The small Persian Gulf state of Qatar has been using a reliable and traditional tactic to defend itself in a current feud (over politics and clashing personalities) with its neighbors. Put simply Qatar is using its natural gas and oil wealth to buy support from powerful Western allies. In December Qatar ordered another twelve Rafale fighters from France. Qatar was exercising an option (to buy 12 more for $108 million each) that was part of a 2015 purchase of 24 Rafales. Qatar also got an option to buy another 36 Rafales in the future under fixed terms The 2015 contract was worth about $7 billion ($292 million per aircraft) because it included the cost of training and building support facilities in Qatar. That brings down the cost of additional Rafales. The twelve new Rafales will 24 on order and still being delivered. The new Rafales will serve alongside 24 recently acquired (from Britain) Eurofighter Typhoons and 6 Hawk trainers plus 36 U.S. made F-15QA fighter-bombers. These 54 aircraft, most still being delivered, cost over $12 billion. Meanwhile Qatar’s current force of nine elderly Mirage 2000-5EDAs and six Alpha attack jets will likely scraped or sold when the new fighters arrive and are operational with the Qatar Air force. This will mean an expansion of the air force, which currently has about 4,000 personnel. Most key air force personnel are foreign contractors. Qatar is trying to change that and enacted conscription in 2015. But that only produces 2,000 trained Qataris a year for an armed forces that has 105,000 personnel. Nevertheless Qatar will be hiring lots of former military personnel from Britain, France and the U.S. to help operate and maintain the 54 new combat aircraft.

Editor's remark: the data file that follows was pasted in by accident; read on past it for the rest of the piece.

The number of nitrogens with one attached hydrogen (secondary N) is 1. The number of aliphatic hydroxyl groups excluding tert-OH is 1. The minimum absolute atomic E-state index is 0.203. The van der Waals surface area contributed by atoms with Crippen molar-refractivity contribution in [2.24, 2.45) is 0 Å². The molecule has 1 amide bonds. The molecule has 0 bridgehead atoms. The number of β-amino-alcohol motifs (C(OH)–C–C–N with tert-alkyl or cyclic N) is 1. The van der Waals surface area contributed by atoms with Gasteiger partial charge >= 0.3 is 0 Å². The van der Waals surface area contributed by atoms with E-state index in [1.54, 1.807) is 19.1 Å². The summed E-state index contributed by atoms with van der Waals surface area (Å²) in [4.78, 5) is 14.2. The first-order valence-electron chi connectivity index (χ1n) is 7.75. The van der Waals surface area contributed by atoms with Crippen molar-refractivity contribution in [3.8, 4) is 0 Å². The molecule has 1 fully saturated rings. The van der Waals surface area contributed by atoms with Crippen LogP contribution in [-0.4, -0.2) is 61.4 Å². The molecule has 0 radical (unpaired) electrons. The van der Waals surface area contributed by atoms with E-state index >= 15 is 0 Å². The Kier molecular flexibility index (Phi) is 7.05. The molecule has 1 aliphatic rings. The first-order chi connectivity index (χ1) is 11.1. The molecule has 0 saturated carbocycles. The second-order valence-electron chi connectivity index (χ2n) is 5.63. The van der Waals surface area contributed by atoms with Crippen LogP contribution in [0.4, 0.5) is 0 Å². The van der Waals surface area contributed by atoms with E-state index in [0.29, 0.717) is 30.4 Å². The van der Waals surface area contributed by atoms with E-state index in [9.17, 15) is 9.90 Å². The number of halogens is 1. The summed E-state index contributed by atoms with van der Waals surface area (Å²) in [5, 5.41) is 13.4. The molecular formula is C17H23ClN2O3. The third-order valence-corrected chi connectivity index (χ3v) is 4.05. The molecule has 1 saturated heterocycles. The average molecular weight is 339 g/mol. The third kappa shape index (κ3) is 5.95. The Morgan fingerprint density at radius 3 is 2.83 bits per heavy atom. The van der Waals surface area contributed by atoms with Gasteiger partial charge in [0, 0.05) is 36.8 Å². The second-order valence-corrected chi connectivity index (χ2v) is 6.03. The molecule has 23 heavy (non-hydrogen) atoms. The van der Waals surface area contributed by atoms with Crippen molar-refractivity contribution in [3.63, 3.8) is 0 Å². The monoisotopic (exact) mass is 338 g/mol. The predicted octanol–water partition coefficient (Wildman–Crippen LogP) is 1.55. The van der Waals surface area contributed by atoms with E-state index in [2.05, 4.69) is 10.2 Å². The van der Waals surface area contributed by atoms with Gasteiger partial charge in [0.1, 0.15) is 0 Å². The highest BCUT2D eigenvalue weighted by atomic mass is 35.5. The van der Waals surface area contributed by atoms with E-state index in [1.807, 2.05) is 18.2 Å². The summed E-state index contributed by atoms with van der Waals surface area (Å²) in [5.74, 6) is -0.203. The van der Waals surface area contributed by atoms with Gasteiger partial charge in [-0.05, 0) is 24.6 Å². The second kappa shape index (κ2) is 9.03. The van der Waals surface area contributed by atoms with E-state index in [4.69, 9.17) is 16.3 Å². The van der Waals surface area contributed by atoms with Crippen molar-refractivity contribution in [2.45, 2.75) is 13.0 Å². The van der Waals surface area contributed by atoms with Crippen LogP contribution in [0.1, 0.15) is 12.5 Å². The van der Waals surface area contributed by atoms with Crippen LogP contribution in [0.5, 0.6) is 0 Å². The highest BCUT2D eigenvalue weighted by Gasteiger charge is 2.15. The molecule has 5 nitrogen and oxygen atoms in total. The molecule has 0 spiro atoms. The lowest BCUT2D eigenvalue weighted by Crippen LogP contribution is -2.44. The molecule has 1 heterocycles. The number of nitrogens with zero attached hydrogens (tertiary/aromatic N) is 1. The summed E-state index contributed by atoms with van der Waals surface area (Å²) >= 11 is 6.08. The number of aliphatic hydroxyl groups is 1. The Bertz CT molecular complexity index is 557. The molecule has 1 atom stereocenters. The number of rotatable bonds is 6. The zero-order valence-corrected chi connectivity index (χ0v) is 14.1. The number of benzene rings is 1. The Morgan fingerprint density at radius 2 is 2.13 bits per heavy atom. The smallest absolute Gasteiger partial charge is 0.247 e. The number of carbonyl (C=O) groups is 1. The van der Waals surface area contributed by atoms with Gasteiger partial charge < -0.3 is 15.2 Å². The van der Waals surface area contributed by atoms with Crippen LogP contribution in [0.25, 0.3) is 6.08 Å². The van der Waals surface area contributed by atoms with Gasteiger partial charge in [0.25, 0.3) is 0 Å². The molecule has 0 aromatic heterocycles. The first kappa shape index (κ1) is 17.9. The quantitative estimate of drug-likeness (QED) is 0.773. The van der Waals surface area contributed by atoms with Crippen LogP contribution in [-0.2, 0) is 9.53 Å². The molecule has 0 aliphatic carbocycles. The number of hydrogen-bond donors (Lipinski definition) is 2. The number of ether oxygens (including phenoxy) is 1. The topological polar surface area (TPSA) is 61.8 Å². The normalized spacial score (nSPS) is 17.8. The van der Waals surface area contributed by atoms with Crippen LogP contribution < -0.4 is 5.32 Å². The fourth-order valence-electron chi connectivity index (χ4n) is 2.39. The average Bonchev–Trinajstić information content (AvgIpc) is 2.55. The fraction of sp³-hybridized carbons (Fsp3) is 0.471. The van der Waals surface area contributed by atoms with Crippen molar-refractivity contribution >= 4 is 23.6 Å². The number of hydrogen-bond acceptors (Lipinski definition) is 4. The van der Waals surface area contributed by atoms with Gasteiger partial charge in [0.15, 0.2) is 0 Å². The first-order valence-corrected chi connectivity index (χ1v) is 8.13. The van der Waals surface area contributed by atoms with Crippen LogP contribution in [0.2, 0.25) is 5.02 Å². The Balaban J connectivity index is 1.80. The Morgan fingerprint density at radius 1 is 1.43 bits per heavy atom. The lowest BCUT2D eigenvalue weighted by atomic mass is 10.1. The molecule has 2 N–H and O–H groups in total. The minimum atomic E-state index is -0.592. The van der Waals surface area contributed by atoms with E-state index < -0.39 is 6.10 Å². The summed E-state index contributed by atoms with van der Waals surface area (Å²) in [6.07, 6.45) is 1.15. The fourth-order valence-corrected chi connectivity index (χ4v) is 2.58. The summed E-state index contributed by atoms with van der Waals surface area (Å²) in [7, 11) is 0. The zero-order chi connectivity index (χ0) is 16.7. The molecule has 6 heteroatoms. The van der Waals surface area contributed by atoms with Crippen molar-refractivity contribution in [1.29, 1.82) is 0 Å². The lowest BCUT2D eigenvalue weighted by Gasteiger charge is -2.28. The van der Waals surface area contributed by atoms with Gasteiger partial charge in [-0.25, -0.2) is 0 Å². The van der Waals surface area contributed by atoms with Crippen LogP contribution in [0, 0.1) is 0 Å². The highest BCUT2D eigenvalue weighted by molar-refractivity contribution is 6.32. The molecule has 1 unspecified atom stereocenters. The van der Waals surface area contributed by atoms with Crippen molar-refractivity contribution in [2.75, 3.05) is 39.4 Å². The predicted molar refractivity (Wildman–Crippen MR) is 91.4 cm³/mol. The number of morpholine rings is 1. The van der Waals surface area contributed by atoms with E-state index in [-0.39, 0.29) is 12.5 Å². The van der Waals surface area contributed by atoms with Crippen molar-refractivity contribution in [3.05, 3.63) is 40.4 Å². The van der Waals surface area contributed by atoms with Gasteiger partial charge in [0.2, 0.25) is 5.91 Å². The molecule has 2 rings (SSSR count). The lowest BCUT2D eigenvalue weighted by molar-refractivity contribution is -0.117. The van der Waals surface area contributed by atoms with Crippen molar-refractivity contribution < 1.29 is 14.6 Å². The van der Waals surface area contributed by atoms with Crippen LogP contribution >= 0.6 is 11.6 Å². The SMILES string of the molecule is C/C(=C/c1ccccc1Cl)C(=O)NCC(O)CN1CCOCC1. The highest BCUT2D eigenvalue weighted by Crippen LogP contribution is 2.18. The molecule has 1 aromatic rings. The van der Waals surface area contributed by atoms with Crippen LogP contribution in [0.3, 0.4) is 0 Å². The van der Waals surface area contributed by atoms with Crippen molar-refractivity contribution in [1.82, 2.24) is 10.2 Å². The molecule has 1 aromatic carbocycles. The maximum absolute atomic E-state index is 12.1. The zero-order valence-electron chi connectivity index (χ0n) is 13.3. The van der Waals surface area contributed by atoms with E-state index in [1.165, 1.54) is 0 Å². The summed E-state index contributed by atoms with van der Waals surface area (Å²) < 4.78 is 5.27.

The Rafale design is a further evolution of the Mirage 2000. It has the same Delta Wing configuration common with the Mirage designs but with canards (a small forewing is placed ahead of the main wing). The Rafale costs between $100 and $130 million each and is a 24 ton multi-purpose fighter with a maximum speed of 2,130 kilometers an hour and a range of over 3,700 kilometers. It is equipped with a 30mm cannon and can carry nine tons worth of weapons. It is a battle tested aircraft that has already seen service with French Forces in Afghanistan, Mali, Libya and Iraq. The latest version is able to use a full range of smart bombs (GPS or laser guided).
By late 2017 over 170 Rafales had been built and over a hundred more were on order. No Rafales have been lost in combat but five were destroyed in accidents. There is a naval version of Rafale that has operated off French and American carriers.
In addition to the fighter contract the Qatar also signed the letter of intent to buy about 490 VBCI Infantry fighting vehicles (with the new 40CTA telescopic gun) later in 2018. The contract value is unknown because it will depend on chosen configuration.
The first Rafale sale was very important because France was having a very hard time attracting foreign customers but everything changed in 2015 when Qatar decided to place an order. Now it seems that the Qatar Air force is sufficiently pleased with Rafale performance to order more. The very interesting fact is that they also decided to acquire completion designs like F-15QA and Eurofighter Typhoon.
The Rafale contract and VBCI purchase will strengthen the long lasting partnership with France which is much appreciated in the case of tense relations with Saudi Arabia. Meanwhile Qatar is seeking more support from Britain and the United States and arms deals are one of the ways to do so. On the other hand Qatar will have one of the biggest and most advanced air fleet in the region. -- Przemysław Juraszek